Make your own free website on Tripod.com
Cast Iron Basics
Contributed by:  Jason Zielonka
 
 
So ..... you've just scored your first set of cast iron cookware.  Here's some helpful hints from a "seasoned" user!

***********************************************

First, be certain your cast iron pans are clean and rust-free. If you have "inherited" or otherwise obtained older pans, it may be necessary to clean the pots of any debris and scour off any rust. Use the standard process (scouring pad, cleaner with the appropriate degree of abrasiveness ... from Barkeeper's Friend ... to SoftScrub ... to Ajax/Comet). Dry the cookware immediately (towels or on low heat on the stove), then ... on to seasoning (yes, that's the correct term).

Season the pans and the lids (Assuming you don't have glass lids or wood handles ... just all cast iron ...). To season (this is the method suggested by Wagner and cast into the bottom of all their pans, so you can't lose it or forget it), preheat your oven to 350, then heat the pan on a burner on low so it's fairly warm, use a paper towel to spread a fat(see below) all over the pan (yes, inside AND out), then put in the oven for at least one hour (I usually leave it in 2-3 hrs). I put mine in upside down, with a piece of aluminum foil on the bottom so any excess will drip out and cleanup isn't a mess.

Which fat? The classic is lard or bacon fat; but more common today is a good vegetable oil or Crisco. I use canola oil, bought in gallon containers so it's economical. You'd like a heating point of greater than 350 degrees, so corn or safflower will do. I'd use corn or the "vegetable oil" mix as an alternative to canola. I wouldn't use peanut oil, even though it has the highest heat point because it has a fairly strong taste, which some very delicate palates may be able to notice.

There are other methods (e.g., fill pan with 1-2 inches of oil and make 10 batches of French fries ... by the end, the inside of your pan will be seasoned), but this is the easiest and most general.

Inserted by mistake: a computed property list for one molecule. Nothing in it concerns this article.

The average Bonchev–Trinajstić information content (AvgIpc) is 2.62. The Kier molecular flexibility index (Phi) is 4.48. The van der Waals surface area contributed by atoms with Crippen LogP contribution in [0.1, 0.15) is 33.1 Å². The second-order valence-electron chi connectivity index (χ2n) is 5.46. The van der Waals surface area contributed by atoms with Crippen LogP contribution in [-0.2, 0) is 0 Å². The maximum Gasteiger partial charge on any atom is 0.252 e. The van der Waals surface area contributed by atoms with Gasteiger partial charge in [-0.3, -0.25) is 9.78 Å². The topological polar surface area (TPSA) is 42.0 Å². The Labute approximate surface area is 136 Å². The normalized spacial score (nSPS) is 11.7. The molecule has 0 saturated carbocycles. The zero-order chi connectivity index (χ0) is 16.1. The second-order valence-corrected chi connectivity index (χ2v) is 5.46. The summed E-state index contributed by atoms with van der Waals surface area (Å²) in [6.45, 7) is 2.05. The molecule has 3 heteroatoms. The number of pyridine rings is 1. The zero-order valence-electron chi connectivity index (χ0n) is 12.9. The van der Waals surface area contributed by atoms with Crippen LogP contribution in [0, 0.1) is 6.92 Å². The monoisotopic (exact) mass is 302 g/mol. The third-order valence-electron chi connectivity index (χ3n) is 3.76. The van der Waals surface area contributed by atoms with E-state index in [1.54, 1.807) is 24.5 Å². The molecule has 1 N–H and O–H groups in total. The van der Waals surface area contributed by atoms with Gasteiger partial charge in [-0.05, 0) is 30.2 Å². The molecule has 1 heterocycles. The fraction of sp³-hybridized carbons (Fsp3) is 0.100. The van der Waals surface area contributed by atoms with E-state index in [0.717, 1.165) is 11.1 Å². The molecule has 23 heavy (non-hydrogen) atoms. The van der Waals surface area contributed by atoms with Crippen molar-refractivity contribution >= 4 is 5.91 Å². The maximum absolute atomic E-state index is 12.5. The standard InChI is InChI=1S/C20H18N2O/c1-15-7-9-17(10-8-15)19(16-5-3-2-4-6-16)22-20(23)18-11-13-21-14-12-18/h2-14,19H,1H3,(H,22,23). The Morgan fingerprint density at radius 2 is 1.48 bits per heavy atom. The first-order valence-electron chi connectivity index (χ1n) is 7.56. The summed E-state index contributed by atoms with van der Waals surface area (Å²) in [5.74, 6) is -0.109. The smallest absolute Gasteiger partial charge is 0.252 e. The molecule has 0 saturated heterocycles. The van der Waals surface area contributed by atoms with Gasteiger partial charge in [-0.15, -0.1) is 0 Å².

Won't bore you with the chemistry, but you are carbonizing (not oxidizing)the long chains in the oil and creating a non-stick, sealed surface. Because you're carbonizing, there is no "oil" to become rancid and since you're not oxidizing, you won't have "burned stuff" to come off and ruin flavors ...'nuff said.

When the pans are cool, put 'em on the stovetop, warm them up (opens the pores in the iron), add enough oil to cover the bottom and wipe (paper towel) around. Cool, store ... you're done.

NEVER clean with soap or detergents (or at least not for the first 5 years, till you've built up a really good surface). I clean using the method Madeleine Kaman suggests, which is to heat the pan, add coarse salt (i.e., Diamond Crystal Kosher Salt or equivalent) then enough oil to make a slurry ... use a paper towel ...the salt acts as an abrasive, the oil creates the lubrication and continues to season the pan, and everything that's in the pan is abraded off ... the surface continues to build. When you rinse, the salt dissolves in the water,the oil is happy ... back on the burner to dry ... you're done.

For removing cooked on food, here's a Madeleine Kaman tip which has saved lots of pots (copper, stainless, aluminum, cast iron)in restaurants around the world: add 1 tsp. of baking soda per quart of water. Add as many quarts of baking soda/water as needed to cover the burned on food and bring to a simmering boil. Leave on "for a while", i.e., 1-2 hours, just making sure the water level remains about where you had it ... the burned on stuff, even if it looks terrible, will come right off with minimal cleaning.

If you ever need to start over, you can remove the seasoning authentically (put the pan in the embers of a campfire or fireplace ... shovel embers into the pan, so the entire pan is covered/buried in embers) or "farb"ishly (put the pan in your oven, set for clean cycle -- will hit 500-600 degrees and burn off everything, go to sleep). Either way, next day you have a virgin pan. Start over ....

Enjoy the pans. Done right, they are truly non-stick, they cook beautifully, and they have real history to them ...

***********************************************

Once the pan is seasoned, some folks say the layer of carbonization protects the iron and you can cook acidified materials. Just clean the pan out well afterwards (hot water, or salt and oil/shortening/lard/etc., no dishwashing liquid or other soap). I've done that (tomato based pasta sauces; poaching fish in a court bouillon) and it works well with no damage to the food, no damage to the pan and its coating. Others, who are more purists than I am, would say "don't do it ... use a pan of some other material to handle acidic foods ...". It's your choice, but if you're going to cook acidified food in your cast iron pan, I'd make certain you have a good seasoning layer in place first ...

Re acidic foods (apples, tomatoes, etc., or poaching in vinegar based fluids, yogurt if you're cooking non-CW Indian-type recipes, etc.), if the iron is exposed to the food, you will get a discoloration and in some cases the food will taste "off". You can be nonchalant and say "another advantage of cast iron cooking ... I get my daily dose of iron ...", but that's not the best way to take care of your daily iron need.

Good advice about cooking temperature: cast iron takes a while to heat up, but retains heat forever ... don't go above medium.
 
 
 
 
 

Copyright 1999 Jason Zielonka, last update 10/25/99